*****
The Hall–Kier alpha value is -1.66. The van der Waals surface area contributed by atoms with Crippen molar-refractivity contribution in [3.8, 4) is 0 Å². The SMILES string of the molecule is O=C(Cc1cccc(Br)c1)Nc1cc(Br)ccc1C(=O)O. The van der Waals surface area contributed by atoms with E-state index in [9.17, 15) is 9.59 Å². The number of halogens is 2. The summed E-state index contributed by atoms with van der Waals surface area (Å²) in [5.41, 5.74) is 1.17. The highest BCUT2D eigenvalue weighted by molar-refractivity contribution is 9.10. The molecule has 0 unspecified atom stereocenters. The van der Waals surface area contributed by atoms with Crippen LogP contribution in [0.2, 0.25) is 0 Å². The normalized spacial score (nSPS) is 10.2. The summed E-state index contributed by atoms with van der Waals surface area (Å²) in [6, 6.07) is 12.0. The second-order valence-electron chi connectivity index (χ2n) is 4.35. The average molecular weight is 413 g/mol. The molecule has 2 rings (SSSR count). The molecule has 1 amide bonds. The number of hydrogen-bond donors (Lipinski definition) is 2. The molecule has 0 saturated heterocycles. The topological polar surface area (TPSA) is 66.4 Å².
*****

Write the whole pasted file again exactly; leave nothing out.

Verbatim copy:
The Hall–Kier alpha value is -1.66. The van der Waals surface area contributed by atoms with Crippen molar-refractivity contribution in [3.8, 4) is 0 Å². The SMILES string of the molecule is O=C(Cc1cccc(Br)c1)Nc1cc(Br)ccc1C(=O)O. The van der Waals surface area contributed by atoms with E-state index in [9.17, 15) is 9.59 Å². The number of halogens is 2. The summed E-state index contributed by atoms with van der Waals surface area (Å²) in [5.41, 5.74) is 1.17. The highest BCUT2D eigenvalue weighted by molar-refractivity contribution is 9.10. The molecule has 0 unspecified atom stereocenters. The van der Waals surface area contributed by atoms with Crippen LogP contribution in [0.2, 0.25) is 0 Å². The normalized spacial score (nSPS) is 10.2. The summed E-state index contributed by atoms with van der Waals surface area (Å²) in [6, 6.07) is 12.0. The second-order valence-electron chi connectivity index (χ2n) is 4.35. The average molecular weight is 413 g/mol. The molecule has 2 rings (SSSR count). The molecule has 1 amide bonds. The number of hydrogen-bond donors (Lipinski definition) is 2. The molecule has 0 saturated heterocycles. The topological polar surface area (TPSA) is 66.4 Å².